Unfortunately, Amex cards don’t make the list, even premium travel cards like The Platinum Card® from American Express as American Express doesn’t offer Trip Delay, Interruption, or Cancellation insurance on any of its credit card products. Other providers that don’t make the cut include:

Another card often featured on ‘best of' lists is the United℠ Explorer Card from Chase. However, the latest Guide to Benefits for the card states the Trip Interruption/Cancellation coverage was cut June 1, 2018, from $10,000 per trip to $1,500 per covered person up to a maximum $6,000 per trip.

Not sure if your credit card offers any kind of Trip Interruption/Cancellation coverage? Check out our master list of credit card Guides to Benefits.

What does Trip Interruption and Cancellation Insurance Cover?

Coverage differs between providers, but the most common covered events include:

  • Accidental injury, death, or illness experienced by you or a family member
  • Severe weather which prevents you from the beginning or continuing a trip
  • Change in military orders for you, your spouse, or partner
  • A terrorist action or hijacking
  • Jury duty or receiving a subpoena from the courts which can't be postponed or waived
  • Finding your hotel/accommodation to be uninhabitable
  • Quarantine imposed by a Physician for health reasons
  • Financial insolvency of the Travel Agency, Tour Operator, or Travel Supplier whose services you booked

The expenses covered by your policy are typically limited to non-refundable pre-paid air, land, or sea transportation, change fees if you need to change travel arrangements to a later date, and any pre-paid tour or accommodation costs that cannot be refunded. Unlike the Trip Delay coverage provided on many of the same cards, to receive a full refund of your travel expenses, the entire trip must be paid for on the card or with points earned within that provider's rewards programs.

How to File a Trip Interruption or Cancellation Claim

To file a claim, you’ll need to supply the following documentation:

  • Completed claim form
  • Copy of your itinerary and tickets
  • Confirmation of the reason for the Trip Cancellation/Interruption—i.e., medical documents, death certificate, or other documentation supporting your claim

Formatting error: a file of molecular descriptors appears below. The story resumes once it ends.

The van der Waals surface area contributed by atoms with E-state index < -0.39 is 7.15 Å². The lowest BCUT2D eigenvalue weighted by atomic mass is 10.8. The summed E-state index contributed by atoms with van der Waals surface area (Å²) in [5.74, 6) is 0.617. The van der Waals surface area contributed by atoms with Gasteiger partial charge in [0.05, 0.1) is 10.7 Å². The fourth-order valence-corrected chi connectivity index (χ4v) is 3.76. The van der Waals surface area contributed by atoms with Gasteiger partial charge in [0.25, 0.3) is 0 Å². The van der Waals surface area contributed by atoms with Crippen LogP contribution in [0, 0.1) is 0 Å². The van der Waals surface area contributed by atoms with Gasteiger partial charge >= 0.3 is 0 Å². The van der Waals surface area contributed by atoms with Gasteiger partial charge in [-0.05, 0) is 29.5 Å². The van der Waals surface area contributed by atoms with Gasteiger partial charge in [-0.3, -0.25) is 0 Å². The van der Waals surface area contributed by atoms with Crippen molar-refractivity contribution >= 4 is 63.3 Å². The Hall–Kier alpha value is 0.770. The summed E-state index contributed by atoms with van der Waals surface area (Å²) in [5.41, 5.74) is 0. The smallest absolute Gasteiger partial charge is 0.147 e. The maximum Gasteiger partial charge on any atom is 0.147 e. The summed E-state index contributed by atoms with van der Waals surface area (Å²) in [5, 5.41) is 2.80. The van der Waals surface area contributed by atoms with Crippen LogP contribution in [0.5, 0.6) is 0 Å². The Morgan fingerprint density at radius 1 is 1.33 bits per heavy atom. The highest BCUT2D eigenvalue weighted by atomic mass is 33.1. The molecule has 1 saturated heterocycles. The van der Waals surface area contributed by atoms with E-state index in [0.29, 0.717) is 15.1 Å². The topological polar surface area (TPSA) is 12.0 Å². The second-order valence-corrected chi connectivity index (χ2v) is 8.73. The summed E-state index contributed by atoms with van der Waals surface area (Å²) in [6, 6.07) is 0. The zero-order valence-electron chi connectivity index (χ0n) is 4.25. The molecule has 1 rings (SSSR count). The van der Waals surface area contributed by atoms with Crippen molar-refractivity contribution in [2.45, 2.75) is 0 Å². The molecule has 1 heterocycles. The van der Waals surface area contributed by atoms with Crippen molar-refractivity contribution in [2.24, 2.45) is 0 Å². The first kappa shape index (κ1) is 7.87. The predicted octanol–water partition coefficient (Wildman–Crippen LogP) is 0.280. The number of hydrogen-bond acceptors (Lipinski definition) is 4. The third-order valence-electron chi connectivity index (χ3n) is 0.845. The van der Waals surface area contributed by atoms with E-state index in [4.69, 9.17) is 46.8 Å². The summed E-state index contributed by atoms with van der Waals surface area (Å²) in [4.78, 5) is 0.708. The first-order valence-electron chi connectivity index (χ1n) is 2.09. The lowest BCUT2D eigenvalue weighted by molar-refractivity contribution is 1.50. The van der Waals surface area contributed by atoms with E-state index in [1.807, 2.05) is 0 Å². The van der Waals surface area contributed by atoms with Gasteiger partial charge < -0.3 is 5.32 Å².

• Copy of the Credit Card statement that shows the charge for prepaid travel arrangements
  • Proof of expenses incurred due to a Trip Interruption
  • A copy of the cancellation or refund policies of the Common Carrier, Tour Operator, or Travel Supplier
  • Any other documentation required by your card provider

The claim window is a lot shorter with Chase than Citi, less than half the time Citi allows for the initial claim to be made.

  • Chase – Need to file a claim within 20 days of the cancellation/interruption, and all supporting documents supplied within 90 days.
  • Citi – Provides 60 days for you to lodge a claim, with all supporting documents submitted within 180 days.

To file a claim, either call your Benefits Administrator or visit the Chase or Citi websites.

  • Chase – Head to eclaimsline.com or Call the Benefit Administrator at 1-804-281-5772 for information to file a claim.
  • Citi – Go to CardBenefits.citi.com to download a claim form or call 1-866-506-5222 for instructions on how to submit a claim.

Final Thoughts

An essential feature if you don’t want to pay top dollar for 3rd party travel insurance, Trip Interruption and Cancellation Insurance offered with rewards credit cards can save you plenty of cash by making another ‘necessary’ travel insurance free of charge for cardholders.